First of all, I completely and totally agree about the perverse incentives, ridiculous spats, and inefficiencies of academic science - it's a broken system in many ways. We spend our lives writing grants, we battle to get our papers into "high impact" journals (all of us do even though we hate doing it), and we are largely rewarded for getting press, bringing in money, and doing new shiny projects rather than seeing through potentially impactful work. 

You say that I am probably right about basic science funding going away, but I didn't follow the logic from there. We should educate the public instead of engaging in academic pettiness - yes, I agree. Basic science is a tough sell - not sure I agree about that as much, but this is probably linked to developing a deeper and broader education about science at every level. Most basic science leads nowhere? Strongly disagree! If you mean by "leads nowhere" that it does not result in a product, then fine, but if you mean that it doesn't result in a greater understanding of the world and insights into how to do experiments better, even if they "fail", then I disagree. The point is that basic science is about seeking truth about the world, not in designing a thing. You can learn a lot from engineering projects, but the exercise is fundamentally different in its goals and approach. Maybe this is getting too philosophical to be useful. 

In any case, I think it's important to link educating the public about the importance of basic science directly to the arrogance of Silicon Valley; it's not unrelated. Given that NIH funding is likely to become even more scarce, increasing the time and effort spent getting funding for our work, these problems will only get worse. I agree with you that this is a major crisis, but I do think it is important to think about the role played by Silicon Valley (and other wealthy philanthropists for that matter) as the crisis deepens. As they generously step in to fill the gaps - and I think it's wonderful that they consider doing so - it creates the opportunity for them to set the agenda for research. Large donations are given by rich donors whose children have rare genetic conditions to study those conditions in particular. The looming threat of mortality among rich old (mostly white) dudes is going to keep researchers who study dementia funded. I am in two minds about whether this increasing trend of personalized, directed funding from individuals represents worse oversight than we have right now with the NIH etc., but it is surely worth thinking about. And tech founders tend to think that tech-style solutions are the way forward. It is not too ridiculous, I don't think, to imagine a world where much if not most science funding comes from rich old white dudes who decide to bequeath their fortunes to good causes. How they decide to spend their money is up to them, but that worries me; should it be up to them? Who should set the agenda? It would be lovely to fund everything more, but that won't happen - there will always be fashionable and unfashionable approaches, not everyone gets funded, and Silicon Valley's money matters.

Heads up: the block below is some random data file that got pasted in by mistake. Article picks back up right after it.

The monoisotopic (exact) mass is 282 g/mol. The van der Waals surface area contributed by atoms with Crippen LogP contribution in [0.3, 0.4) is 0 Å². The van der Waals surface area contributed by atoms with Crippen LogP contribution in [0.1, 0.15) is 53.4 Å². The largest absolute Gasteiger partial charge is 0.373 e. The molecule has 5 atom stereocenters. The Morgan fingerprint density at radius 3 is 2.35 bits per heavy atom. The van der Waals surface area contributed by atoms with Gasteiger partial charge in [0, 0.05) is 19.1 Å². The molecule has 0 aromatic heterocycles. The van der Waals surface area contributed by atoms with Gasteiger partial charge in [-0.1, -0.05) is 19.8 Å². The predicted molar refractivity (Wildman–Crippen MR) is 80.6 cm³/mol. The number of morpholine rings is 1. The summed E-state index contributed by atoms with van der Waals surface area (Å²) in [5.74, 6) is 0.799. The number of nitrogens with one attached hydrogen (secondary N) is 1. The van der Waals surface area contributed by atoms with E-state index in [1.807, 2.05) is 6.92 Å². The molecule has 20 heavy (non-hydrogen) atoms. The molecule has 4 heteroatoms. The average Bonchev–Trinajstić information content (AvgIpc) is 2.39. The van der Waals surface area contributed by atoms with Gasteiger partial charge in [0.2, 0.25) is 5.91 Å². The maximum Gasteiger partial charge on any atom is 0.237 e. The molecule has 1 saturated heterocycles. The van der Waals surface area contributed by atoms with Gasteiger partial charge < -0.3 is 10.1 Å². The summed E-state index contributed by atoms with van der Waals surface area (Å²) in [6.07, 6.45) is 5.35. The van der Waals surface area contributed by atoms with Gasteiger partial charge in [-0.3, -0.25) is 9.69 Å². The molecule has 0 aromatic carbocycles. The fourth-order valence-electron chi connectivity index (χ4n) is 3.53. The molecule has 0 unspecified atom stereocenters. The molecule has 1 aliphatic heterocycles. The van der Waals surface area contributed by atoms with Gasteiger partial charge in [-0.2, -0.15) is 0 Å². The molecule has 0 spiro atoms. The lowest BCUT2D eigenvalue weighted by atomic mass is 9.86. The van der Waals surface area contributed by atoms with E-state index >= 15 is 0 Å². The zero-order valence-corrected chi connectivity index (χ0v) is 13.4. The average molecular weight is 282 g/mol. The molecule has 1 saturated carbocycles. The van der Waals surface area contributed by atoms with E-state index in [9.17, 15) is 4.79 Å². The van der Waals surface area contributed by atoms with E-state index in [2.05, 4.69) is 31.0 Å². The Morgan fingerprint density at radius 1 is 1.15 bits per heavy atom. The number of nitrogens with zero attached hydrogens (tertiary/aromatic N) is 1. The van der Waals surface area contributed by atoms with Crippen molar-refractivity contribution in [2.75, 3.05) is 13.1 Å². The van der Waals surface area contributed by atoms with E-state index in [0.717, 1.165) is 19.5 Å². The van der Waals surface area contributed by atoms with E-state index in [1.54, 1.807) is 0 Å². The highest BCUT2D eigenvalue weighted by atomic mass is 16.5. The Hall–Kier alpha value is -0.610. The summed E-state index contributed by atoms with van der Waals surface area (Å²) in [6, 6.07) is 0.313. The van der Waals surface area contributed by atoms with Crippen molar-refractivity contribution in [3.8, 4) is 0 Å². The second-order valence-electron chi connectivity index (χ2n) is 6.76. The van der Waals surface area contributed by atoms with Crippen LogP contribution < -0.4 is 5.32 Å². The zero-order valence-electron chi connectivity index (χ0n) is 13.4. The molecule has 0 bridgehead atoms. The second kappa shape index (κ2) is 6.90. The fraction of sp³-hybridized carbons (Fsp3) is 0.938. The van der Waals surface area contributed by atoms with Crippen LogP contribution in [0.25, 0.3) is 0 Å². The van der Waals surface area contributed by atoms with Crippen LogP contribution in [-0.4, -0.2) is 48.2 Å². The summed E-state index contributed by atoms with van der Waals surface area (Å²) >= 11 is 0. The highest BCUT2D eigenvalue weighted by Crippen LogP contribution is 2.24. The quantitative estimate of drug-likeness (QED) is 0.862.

Public health funding in low and middle income settings (actually, in every setting, but particularly in resource-limited regions) is also a very constrained zero sum game. Allocating resources for training and management of a new mHealth system does take money away from something else. Crowd sourcing and citizen science could be really useful for some things, but yes, in many cases I think that sexy new tech approaches do take funding away from other aspects of public health. I would be genuinely interested - and perhaps we could write this up collaboratively - to put together some case studies and try to figure out exactly how many and which mHealth solutions have actually worked, scaled up, and been sustained over time. We could also dig into how applied public health grants are allocated by organizations to short-term tech pilot studies like the ones I was critical of versus other things, and try to evaluate what that means for funding in other domains, and which, if any, have led to solutions that are being used widely. This seems like it might be a useful exercise.